Every writer suffers from blocks now and then. When no matter how hard you try to get your brain to function, come up with a creative idea, or solve a problem, nothing seems to work. In fact it seems that the harder you try the tougher the resistance.
Here are a few reasons that our brains may go into this catatonic state:
The inner critic has moved into the driver’s seat. This happens when we start thinking negatively about our writing. Remembering old criticisms from parents, teachers, or colleagues seem to take on a power greater than we can overcome.
Having too high an expectation can be just as deadly. In this case, we become our worst enemy by setting up goals that are impossible to reach. I found this quote recently by the American poet William Stafford who stated “There is no such thing as writer’s block for writers whose standards are low enough.” Lower your expectation a notch or two and start writing!
Not allowing enough time. The pressure of a deadline can help if it has been reasonably set. However, deadlines that are too tight or left to the last minute can build up pressure to an unreasonable state. Sort of the difference between shoveling your driveway after a regular snowfall and trying to dig out from an avalanche. My favorite quote for this situation is “Most people overestimate how much can be done in a little amount of time and underestimate how much can be done over a long period of time.”
Not enough sleep. Now we start moving into the physical but very real causes of writer’s block. If you are tired, you cannot think. In 2007 a study done at the Harvard Medical School and the University of California at Berkeley revealed that “sleep deprivation causes the brain to become incapable of putting an emotional event into the proper perspective and incapable of making a controlled, suitable response to the event.” Wikipedia shares the above fact and many other interesting details about sleep deprivation. One that I found especially gripping was a possible correlation between celebrity overdoses triggered by lack of sleep.
Too much sugar. Forbes magazine has a great article with an even greater title: “Sugar Makes You Stupid, But Omega-3s Will Smarten You Back Up.” The author, Alice G. Walton, goes on to share the findings of a new study by UCLA researchers that showed the difference on rats navigating through a maze based on dietary intake. “Those who drank the fructose solution (common to what is found in many prepared foods) instead of water were the worst-off of all when it came to their cognitive capabilities.”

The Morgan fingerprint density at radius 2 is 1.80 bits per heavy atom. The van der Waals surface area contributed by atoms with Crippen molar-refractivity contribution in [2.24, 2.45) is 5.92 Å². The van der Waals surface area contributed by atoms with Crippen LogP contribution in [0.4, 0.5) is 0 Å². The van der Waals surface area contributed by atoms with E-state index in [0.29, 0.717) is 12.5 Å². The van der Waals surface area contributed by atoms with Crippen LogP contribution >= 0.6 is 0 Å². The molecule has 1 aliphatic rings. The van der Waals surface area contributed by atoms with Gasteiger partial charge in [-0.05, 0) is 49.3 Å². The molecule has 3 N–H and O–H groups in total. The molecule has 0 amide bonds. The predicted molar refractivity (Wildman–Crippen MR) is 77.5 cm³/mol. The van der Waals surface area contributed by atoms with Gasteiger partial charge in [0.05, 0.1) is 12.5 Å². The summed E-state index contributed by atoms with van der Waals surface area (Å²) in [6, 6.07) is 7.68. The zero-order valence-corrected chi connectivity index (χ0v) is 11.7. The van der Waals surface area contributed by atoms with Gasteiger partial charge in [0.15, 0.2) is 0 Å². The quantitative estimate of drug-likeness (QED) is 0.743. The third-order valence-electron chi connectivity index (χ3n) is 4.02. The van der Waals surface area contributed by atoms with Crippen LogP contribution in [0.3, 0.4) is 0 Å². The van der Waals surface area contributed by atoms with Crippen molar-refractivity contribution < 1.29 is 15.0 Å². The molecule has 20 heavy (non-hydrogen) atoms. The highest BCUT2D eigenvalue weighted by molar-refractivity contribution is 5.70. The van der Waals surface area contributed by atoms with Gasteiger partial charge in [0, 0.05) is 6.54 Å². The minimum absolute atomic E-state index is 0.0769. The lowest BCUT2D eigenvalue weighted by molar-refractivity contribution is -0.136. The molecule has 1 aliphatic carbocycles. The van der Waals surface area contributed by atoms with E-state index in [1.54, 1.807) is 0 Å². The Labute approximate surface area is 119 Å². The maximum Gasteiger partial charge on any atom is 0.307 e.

Not enough exercise. A New York Times article on “How exercise could lead to a better brain” shares how “scientists in just the past few months have discovered that exercise appears to build a brain that resists physical shrinkage and enhance cognitive flexibility. Exercise, the latest neuroscience suggests, does more to bolster thinking than thinking does.”
Not enough water. Dehydration, especially in women, plays not only a role in cognitive thinking but also affects our emotional state of mind. While drinking any water is good new findings show that drinking a cup of plain, hot water before breakfast is more effective for digestion and removing toxic deposits from our nervous system. A build up of toxin in our body can have a negative effect on emotions and thoughts all of which play a role in not writing at our best.
The next time you feel that you’re suffering from writer’s block, check out possible physical and mental causes before it gets too big to handle. Once you have your writing flowing at its optimum best and are ready to make progress in publishing a book, download our free report, The Author’s Guide to Choosing a Publishing Service.